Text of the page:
Anyone who talks to Cecil Herrin for more than a couple of minutes learns he has been through what many men can’t fathom.
“It’s the best-kept secret there is,” said Herrin, who owns the Grovetown construction company Cecil Herrin & Associates.
Now, Herrin encourages men to either check themselves regularly or have a loved one check them for breast abnormalities.
Herrin’s medical ordeal began about a year and a half ago, when he felt a knot the size of a BB near his right nipple. He asked his family doctor to take a look, and he was assured it was nothing.
Six months later, the knot had grown to the size of a marble.
During a routine visit with his cardiologist, he expressed his concern. His cardiologist recommended a mammogram. In January, a biopsy confirmed breast cancer.
“That was the most devastation I have ever known in my life,” he said. “I don’t smoke or drink, and there’s not cancer in my family nowhere. I never would have dreamed in a million years that I would have had breast cancer myself.”
He had a mastectomy and did not to need chemotherapy or radiation.
According to breastcancer.org, about 2,140 men were expected to be diagnosed with invasive breast cancer in 2011, versus more than 230,000 women.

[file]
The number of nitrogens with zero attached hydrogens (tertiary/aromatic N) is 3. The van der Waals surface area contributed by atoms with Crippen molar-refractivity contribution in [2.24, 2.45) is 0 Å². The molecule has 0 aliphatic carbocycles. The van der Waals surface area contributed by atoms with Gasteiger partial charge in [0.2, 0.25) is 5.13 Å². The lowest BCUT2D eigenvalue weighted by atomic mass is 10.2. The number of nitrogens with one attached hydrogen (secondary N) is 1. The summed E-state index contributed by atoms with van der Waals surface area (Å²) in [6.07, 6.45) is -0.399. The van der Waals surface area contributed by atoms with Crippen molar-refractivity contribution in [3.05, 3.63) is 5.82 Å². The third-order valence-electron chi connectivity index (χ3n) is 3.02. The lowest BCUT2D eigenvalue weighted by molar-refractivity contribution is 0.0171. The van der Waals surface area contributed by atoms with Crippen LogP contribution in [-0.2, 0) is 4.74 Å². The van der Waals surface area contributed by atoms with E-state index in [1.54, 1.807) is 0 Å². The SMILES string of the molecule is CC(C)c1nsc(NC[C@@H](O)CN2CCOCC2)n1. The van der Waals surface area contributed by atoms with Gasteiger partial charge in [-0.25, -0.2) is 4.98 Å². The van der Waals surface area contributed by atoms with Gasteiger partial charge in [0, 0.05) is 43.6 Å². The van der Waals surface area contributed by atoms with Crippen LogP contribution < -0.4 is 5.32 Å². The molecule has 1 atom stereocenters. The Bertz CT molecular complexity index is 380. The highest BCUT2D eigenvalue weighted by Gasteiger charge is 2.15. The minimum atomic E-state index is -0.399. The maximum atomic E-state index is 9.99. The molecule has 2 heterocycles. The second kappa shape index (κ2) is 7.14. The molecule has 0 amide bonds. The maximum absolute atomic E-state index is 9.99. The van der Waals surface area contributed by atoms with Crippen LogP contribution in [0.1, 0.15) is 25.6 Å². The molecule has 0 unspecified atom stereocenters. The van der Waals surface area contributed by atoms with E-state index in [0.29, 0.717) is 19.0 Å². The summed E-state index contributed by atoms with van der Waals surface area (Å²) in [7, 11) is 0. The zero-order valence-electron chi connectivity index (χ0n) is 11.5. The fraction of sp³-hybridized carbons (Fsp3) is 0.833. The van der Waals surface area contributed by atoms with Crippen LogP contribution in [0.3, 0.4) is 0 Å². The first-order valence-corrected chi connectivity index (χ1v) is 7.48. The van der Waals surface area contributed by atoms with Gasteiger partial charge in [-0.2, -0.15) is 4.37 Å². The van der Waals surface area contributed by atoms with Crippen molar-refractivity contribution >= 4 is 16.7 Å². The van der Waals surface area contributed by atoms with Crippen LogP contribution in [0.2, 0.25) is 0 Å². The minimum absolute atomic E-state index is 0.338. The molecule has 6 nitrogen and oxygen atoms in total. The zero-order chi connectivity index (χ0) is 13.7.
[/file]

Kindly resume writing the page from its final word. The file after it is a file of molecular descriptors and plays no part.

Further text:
“(Men) account for about 1 percent of all breast cancer,” said Pam Anderson, the program coordinator for University Health System’s Breast Health Center.
She said this year about 450 men will die of the disease.
The risk is higher for men who have a family history. One in five men diagnosed has a family member who has had breast cancer, Anderson said.
Herrin said he believes it is his mission to tell people his story.
“Everybody’s got a father or an uncle, and they need to be told. I talk to so many people and they can’t believe a man has breast cancer. They don’t even think about it,” he said. “So that’s why I’m here: to really just try to get somebody to be aware.”
Because men are not usually screened for breast cancer, it is often found much the same way Herrin found his, through self-discovery. It is often detected during later stages, which makes it harder to treat.
“It’s the same thing we preach to women,” Anderson said. “The earlier you find it, the better your prognosis is.”
Herrin advises men to check themselves for lumps.
He isn’t afraid to show off his pink, either.
Herrin is the January portrait in University Health Care System’s 2013 Portraits of Life calendar, and he participated in the Macy’s fashion show at the annual Breast Cancer Survivor Dinner.
“I wore a pink tutu, and I had 250 women stand up and give me a standing ovation because I did twirl around,” he said. “I tell everybody, I’m not ashamed of what happened to me.”
Herrin said he hopes to draw out more men who have survived breast cancer. One male survivor told him he was glad to meet him because he felt like he was the only man who has dealt with the disease, Herrin said.
He said he plans to join University Health’s Pink Magnolia breast cancer support group, with the hope of bringing together more male survivors.
“I feel like if I can get in (the Pink Magnolias), I’ll get some men in there,” he said. “If a man is in there, they would come.”